Chasing new money opportunities isn't always the best approach

It's easy for young people to see opportunities to incorporate a side hustle or work overtime on a routine basis as good financial options. But the more you work the greater the threat of experience burnout becomes. There will always be times when working more isn't the best use of your time, energy, and mental load. Everyone needs to relax on occasion and constantly chasing new opportunities is a great way to find yourself ineffective and drained.


As well, for those who work in freelance or gig arrangements, it's not always the best idea to take on every contract under the sun. There will always be more jobs, and it's perfectly okay to pass on occasion in order to spend time with friends or family, or recharge in some other way. Getting caught up in a cycle of prioritizing work over all else is unhealthy and unsustainable.

Budgeting is more than just a planning task

Many people — both young and old — consider budgeting to be a simple planning exercise that sees them explore their existing incomings and outgoings in an effort to establish and maintain financial continuity. Do it once and you're set for the forseeable future. Budgeting is a constantly evolving task that goes well beyond a static planning experience, though.


Monitoring your income in real time and taking steps to shore up leaks in your budget factor dramatically into the task. Using budgeting tools (personal finance management apps, for instance) can help you analyze your spending in a more comprehensive way and make changes to improve your financial standing without delay.

Its never too late (or too early) to act on your dreams

Some young people entering the workforce have developed a long term plan to bring them toward a dream job or career trajectory. This might involve launching a company or climbing the ranks in a particular corporation. But it's easy to think that these rungs of the ladder have to be traversed in a particular order or on someone else's timeline. Whether it's entering the management suite in your office or maybe even making detective on the police force, there's no single, correct path.


A rigid reading of norms and standards can make younger people timid when asking for raises, chasing promotions, or pursuing personal decisions that might feel as if more experience might be needed. The same can be said for older workers considering a career change. It's never too late or too early to chase after what you want.

Focus your financial weight on buying experiences, not things

It's easy to get wrapped up in consumerism. Seeking out the newest thing is a psychological fact of life that has seemingly been passed down since we organized in prehistoric communities. But this habit's financial impact can toss unwanted stress into even the most pristine budgeting practices. There's always going to be an appropriate time to buy something new, whether large or small. Things are generally disposable in some form and eventually require replacement, after all, whether it be a pair of socks or a 35-year-old roof.


Instead of falling into the trap of overconsumption, focusing on experiences can be immensely rewarding. As you grow older you'll look back fondly on the experiences you've had, rather than the things that you brought with you. Leverage your capital to purchase great times whenever you can.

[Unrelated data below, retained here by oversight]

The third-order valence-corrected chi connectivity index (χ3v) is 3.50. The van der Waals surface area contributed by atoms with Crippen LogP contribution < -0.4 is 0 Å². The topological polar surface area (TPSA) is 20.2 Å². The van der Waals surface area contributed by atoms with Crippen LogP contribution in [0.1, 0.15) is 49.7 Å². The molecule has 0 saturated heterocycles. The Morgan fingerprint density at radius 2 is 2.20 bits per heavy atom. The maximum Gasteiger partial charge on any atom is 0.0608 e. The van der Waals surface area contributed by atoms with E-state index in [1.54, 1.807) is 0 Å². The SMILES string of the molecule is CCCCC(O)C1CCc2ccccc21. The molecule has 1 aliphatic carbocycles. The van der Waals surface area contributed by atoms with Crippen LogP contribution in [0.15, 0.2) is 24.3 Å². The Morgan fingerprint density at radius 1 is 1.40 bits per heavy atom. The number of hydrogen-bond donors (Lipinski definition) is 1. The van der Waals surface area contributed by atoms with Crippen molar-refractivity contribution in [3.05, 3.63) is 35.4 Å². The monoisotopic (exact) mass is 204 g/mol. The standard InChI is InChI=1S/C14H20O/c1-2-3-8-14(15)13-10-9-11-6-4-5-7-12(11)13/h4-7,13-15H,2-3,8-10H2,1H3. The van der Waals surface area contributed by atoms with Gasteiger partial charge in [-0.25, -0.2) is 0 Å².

Setting cash aside opens up new career opportunities

An employee that hates their job is effectively stuck if they haven't set aside cash to see them through a sudden job hunt. Young people have cracked the code on job hopping, but a turbulence-free shift from one office to another demands working conditions conducive to all that an employee needs. If you've been harassed at work, for example, you may find it impossible to simply hang it up and move on if you don't have money saved up to close the gap between paychecks.


Similarly, a cash reserve allows people to make a more severe career change if they eventually become stymied in their workplace existence. A major career change often requires some form of retraining, which can mean a period of time without pay. This becomes a possibility for those who have saved for the eventuality of living temporarily without a salary.

Credit cards can facilitate much joy today, and plenty of hardship later

The first credit card account you open can bring about a unique feeling of freedom. A credit card opens a financial lifeline that allows you to rely on funding outside your standard cash accounts. The newly acquired ability to overspend can be seriously tempting. Many young people start using their credit card to purchase things and experiences that make the here and now immensely exciting. From trips away to the latest gear to support a hobby, spending with a credit card can seem like a simple borrowing opportunity that lets you pay back these purchases over time rather than all at once.


But the pains of repayment can far surpass the joy that a credit card can facilitate now. Without set repayment timelines, you might end up paying off the debt for many years, ballooning its cost in the process.

Your chosen career path is really a financial decision

It's easy to think about future work opportunities as just that. A career path has long been thought of as something people follow after careful deliberation about what they want to do for the rest of their lives. But your decision about whether to be a veterinarian, accountant, or electrician is more than just a consideration about how you'll spend your weekdays. Indeed, the choices you make when joining the workforce in one profession or another is really a financial decision.